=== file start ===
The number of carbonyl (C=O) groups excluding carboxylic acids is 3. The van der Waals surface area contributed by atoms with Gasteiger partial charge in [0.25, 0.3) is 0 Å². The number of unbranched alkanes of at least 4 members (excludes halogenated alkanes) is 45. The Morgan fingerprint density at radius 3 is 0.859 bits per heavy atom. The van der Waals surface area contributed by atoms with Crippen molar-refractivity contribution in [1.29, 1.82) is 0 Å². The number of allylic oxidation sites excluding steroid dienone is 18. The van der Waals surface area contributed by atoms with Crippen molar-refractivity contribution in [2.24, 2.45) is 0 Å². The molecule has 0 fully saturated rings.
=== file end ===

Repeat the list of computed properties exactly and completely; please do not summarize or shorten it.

The number of carbonyl (C=O) groups excluding carboxylic acids is 3. The van der Waals surface area contributed by atoms with Gasteiger partial charge in [0.25, 0.3) is 0 Å². The number of unbranched alkanes of at least 4 members (excludes halogenated alkanes) is 45. The Morgan fingerprint density at radius 3 is 0.859 bits per heavy atom. The van der Waals surface area contributed by atoms with Crippen molar-refractivity contribution in [1.29, 1.82) is 0 Å². The number of allylic oxidation sites excluding steroid dienone is 18. The van der Waals surface area contributed by atoms with Crippen molar-refractivity contribution in [2.24, 2.45) is 0 Å². The molecule has 0 fully saturated rings.